US Commits Brigade Combat Team to NATO Rotation

Col. Steve Gilland, left, commander of the 1st Brigade Combat Team, 1st Cavalry DivisionU.S. soldiers are preparing for a rotation with the NATO Response Force, marking the first time the U.S. has committed one of its primary fighting formations to the international effort. The soldiers are with the 1st Cavalry Division’s 1st Brigade Combat Team (BCT).

The NATO Response Force is a multinational force designed to deploy quickly wherever needed, whether it be for disaster response and humanitarian relief, or stabilization operations and combat operations. The force, which was announced in 2002, also serves as a tool to maintain and grow the ability of forces from across NATO to work together.

It is similar to the Army’s global response force, in which elements of the 82nd Airborne Division are capable of responding to contingencies around the world with little to no notice.

“It sends a strong signal when the U.S., for the first time in how long, says, ‘We’re going to be part of the NATO Response Force,’ ” said Lt. Gen. Frederick “Ben” Hodges, commander of NATO Allied Land Command, which is responsible for the effectiveness and interoperability of all NATO land forces.

“When the war started, everybody was focused on the main effort, which was Afghanistan and, of course, Iraq,” Hodges said. “The NATO Response Force continued, but the real focus was headed toward Afghanistan and Iraq. Now when we think about life after [the NATO-led International Security Assistance Force in Afghanistan], how do we maintain the interoperability we’ve achieved? There’s hope that a revitalized NATO Response Force will help to do that.”

Col. Jeffrey Kulmayer, an American officer who serves as the director of staff for the Rapid Reaction Corps-France, agreed.

“In the past, the US was just overcommitted in Iraq and Afghanistan,” he said. “We didn’t have any spare BCTs to put on standby for NATO.”

The Army’s commitment also is linked to the reduction in Europe-based forces, he said.

“When I was a lieutenant in Europe, there were 200,000 guys there,” he said. “Now we have just two brigades there, yet it’s so important to have interoperability because that’s how we’re going to fight, together.”

The U.S. also doesn’t want to lose the relationships and lessons learned from fighting alongside its NATO allies in Afghanistan for more than a decade, Kulmayer said.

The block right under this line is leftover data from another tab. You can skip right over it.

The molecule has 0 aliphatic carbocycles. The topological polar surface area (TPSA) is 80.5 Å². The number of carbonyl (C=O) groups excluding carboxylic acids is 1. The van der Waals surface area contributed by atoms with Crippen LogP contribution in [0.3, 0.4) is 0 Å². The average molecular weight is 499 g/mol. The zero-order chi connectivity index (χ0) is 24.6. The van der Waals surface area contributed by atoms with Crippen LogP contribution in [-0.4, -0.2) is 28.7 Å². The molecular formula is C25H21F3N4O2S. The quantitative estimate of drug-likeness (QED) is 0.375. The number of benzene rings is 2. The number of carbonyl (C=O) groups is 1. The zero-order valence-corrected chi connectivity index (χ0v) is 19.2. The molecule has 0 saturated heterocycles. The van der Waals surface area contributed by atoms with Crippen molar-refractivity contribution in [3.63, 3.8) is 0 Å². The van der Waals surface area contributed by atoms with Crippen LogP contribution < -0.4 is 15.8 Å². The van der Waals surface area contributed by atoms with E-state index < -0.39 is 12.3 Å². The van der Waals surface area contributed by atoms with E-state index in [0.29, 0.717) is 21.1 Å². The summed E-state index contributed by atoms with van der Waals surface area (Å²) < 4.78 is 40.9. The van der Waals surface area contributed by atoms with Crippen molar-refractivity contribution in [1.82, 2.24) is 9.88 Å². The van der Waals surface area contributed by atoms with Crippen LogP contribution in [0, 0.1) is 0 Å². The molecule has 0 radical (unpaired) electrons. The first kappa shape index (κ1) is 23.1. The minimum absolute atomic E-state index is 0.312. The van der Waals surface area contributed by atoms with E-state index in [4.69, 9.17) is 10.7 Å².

“Those are perishable skills, so the NATO Response Force is a good way to maintain your combat readiness,” he said.

While the NATO Response Force is relatively new, elements of the force have been put to real-world use, Hodges said, when aviation and medical assets assisted with humanitarian aid and disaster relief after severe flooding in Pakistan in 2010. . . .

The NATO Response Force, which features troops from almost all of the NATO nations, has three pillars, Kulmayer said.

  • Operational command and control is the responsibility of NATO’s two Joint Force Command (JFC) headquarters. The two four-star-led headquarters, JFC-Brunssum (Netherlands) and JFC-Naples, rotate every 12 months to be the command on standby.
  • Immediate Response Force is made up of a land component command, typically a three-star corps headquarters, and a brigade-size force with combat support and combat service support. There are nine European-led corps headquarters, each with about 300 to 450 troops, that rotate on an annual basis. In 2014, the Rapid Reaction Corps-France, for which Kulmayer works, will be the corps on standby. The French also will provide the brigade-size force, if needed, in 2014.

When they’re not on standby for the NATO Response Force, these troops are conducting their nation’s business, Hodges said.

“They’re not sitting around waiting for emails from Brussels or Mons to do things,” he said. “They belong to their nations. They are all constantly looking at the world and doing their own analysis and what the potential threats are. They’re all working very hard in making sure they stay relevant and ready, not just waiting on their turn on the NATO Response Force.”

This includes deploying to Afghanistan. For example, the Rapid Reaction Corps-France did two six-month tours in Afghanistan in 2010 and 2011, Kulmayer said.

  • Response Force Pool is made up of additional forces designated to augment or follow on the Immediate Response Force, if needed. The 1st BCT, 1st Cavalry Division is part of this pool. The brigade remains under US authority, but if it is called as part of the NATO Response Force, the unit is earmarked to NATO and will fall under the NATO chain of command. In 2014, the brigade, if called, will fall under the command of the Rapid Reaction Corps-France.

Image: Col. Steve Gilland, left, commander of the 1st Brigade Combat Team, 1st Cavalry Division (photo: Capt. Angel Jackson-Gillespie/Army)